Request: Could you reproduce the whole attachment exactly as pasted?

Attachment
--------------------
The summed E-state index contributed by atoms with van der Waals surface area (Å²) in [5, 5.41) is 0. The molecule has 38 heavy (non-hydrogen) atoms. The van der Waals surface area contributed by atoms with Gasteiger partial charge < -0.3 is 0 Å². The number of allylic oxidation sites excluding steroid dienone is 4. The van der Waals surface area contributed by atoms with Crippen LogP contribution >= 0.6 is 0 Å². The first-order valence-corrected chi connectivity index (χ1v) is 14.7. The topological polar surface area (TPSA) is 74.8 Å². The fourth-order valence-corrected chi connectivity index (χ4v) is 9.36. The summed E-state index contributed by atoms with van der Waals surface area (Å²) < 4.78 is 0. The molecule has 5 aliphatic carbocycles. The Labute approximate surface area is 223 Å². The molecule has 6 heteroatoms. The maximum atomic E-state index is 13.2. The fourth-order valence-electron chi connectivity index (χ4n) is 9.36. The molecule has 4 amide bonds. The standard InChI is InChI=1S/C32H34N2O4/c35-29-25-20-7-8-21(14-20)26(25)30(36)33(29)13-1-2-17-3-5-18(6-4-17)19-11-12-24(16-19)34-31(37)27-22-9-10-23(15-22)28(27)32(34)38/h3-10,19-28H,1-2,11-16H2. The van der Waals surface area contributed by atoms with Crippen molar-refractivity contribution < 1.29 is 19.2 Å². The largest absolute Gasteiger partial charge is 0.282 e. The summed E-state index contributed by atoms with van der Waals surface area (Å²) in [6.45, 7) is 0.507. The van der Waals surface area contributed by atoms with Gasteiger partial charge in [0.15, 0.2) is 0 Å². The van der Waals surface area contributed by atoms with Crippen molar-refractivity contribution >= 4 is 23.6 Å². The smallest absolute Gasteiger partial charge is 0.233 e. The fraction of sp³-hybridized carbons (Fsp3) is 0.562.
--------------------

The summed E-state index contributed by atoms with van der Waals surface area (Å²) in [5, 5.41) is 0. The molecule has 38 heavy (non-hydrogen) atoms. The van der Waals surface area contributed by atoms with Gasteiger partial charge < -0.3 is 0 Å². The number of allylic oxidation sites excluding steroid dienone is 4. The van der Waals surface area contributed by atoms with Crippen LogP contribution >= 0.6 is 0 Å². The first-order valence-corrected chi connectivity index (χ1v) is 14.7. The topological polar surface area (TPSA) is 74.8 Å². The fourth-order valence-corrected chi connectivity index (χ4v) is 9.36. The summed E-state index contributed by atoms with van der Waals surface area (Å²) < 4.78 is 0. The molecule has 5 aliphatic carbocycles. The Labute approximate surface area is 223 Å². The molecule has 6 heteroatoms. The maximum atomic E-state index is 13.2. The fourth-order valence-electron chi connectivity index (χ4n) is 9.36. The molecule has 4 amide bonds. The standard InChI is InChI=1S/C32H34N2O4/c35-29-25-20-7-8-21(14-20)26(25)30(36)33(29)13-1-2-17-3-5-18(6-4-17)19-11-12-24(16-19)34-31(37)27-22-9-10-23(15-22)28(27)32(34)38/h3-10,19-28H,1-2,11-16H2. The van der Waals surface area contributed by atoms with Crippen molar-refractivity contribution < 1.29 is 19.2 Å². The largest absolute Gasteiger partial charge is 0.282 e. The summed E-state index contributed by atoms with van der Waals surface area (Å²) in [6.45, 7) is 0.507. The van der Waals surface area contributed by atoms with Gasteiger partial charge in [0.15, 0.2) is 0 Å². The van der Waals surface area contributed by atoms with Crippen molar-refractivity contribution >= 4 is 23.6 Å². The smallest absolute Gasteiger partial charge is 0.233 e. The fraction of sp³-hybridized carbons (Fsp3) is 0.562.